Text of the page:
Lego to end use of oil-based plastic in bricks by 2030

Lego, the iconic plastic toy building blocks, has announced it's going begin making a drastic change to the way its product is manufactured. See, while the bricks are popular around the world, they're actually not very environmentally friendly. The company has set a goal of eliminating its use of ABS, the oil-based plastic, by the year 2030, and they're spending $150 million to build a new sustainable materials center that will in turn develop an oil-free plastic.

Lego says it makes 60 billion of its colored plastic bricks each year, and roughly 75% of the company's carbon footprint comes oil extraction and refinement. The new initiative is still in the early stages — the plan is for the materials center to open next year with 100 new employees that will be tasked with coming up with a new material to be used in both bricks and their packaging.

Traditionalist fans of Lego need not worry, whatever Lego comes up with, they promise the bricks will still look and feel just like they do today. They will still be made from plastic, just one that's been recycled or comes from an organic material, rather than one that's oil-based.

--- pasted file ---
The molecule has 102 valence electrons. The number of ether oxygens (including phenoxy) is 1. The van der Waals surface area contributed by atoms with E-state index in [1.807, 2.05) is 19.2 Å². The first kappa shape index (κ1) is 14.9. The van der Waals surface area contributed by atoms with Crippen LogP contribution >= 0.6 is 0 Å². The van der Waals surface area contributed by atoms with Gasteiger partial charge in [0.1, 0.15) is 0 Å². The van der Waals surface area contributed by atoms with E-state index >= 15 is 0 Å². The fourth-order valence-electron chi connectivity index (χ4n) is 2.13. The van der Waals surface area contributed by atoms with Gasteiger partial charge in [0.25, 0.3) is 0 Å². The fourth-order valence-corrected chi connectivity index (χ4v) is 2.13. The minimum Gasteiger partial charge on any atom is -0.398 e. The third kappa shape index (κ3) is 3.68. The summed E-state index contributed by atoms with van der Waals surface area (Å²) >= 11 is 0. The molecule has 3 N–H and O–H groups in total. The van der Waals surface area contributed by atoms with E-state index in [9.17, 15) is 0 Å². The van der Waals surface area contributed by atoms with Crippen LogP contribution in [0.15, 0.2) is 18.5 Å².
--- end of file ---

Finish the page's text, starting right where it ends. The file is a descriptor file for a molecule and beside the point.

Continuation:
"In a global perspective, we're only a small player. We make 60 billion Lego bricks each year, but the bricks are quite small, and the total consumption of plastics is small. So we can't solve it alone. Hopefully we can inspire others to do it as well."

The company says they won't compromise on the quality or safety of their product, which includes knowing exactly what materials are making their way into the bricks. So, Lego is inviting several nonprofits and universities to help identify exactly what the environmental impact will be with any new material, as well as when the toy is thrown away. Other companies have also been asked to join the materials research center, as Lego hopes the new plastic developments can be beneficial outside the toy industry as well.

SOURCE Fast Company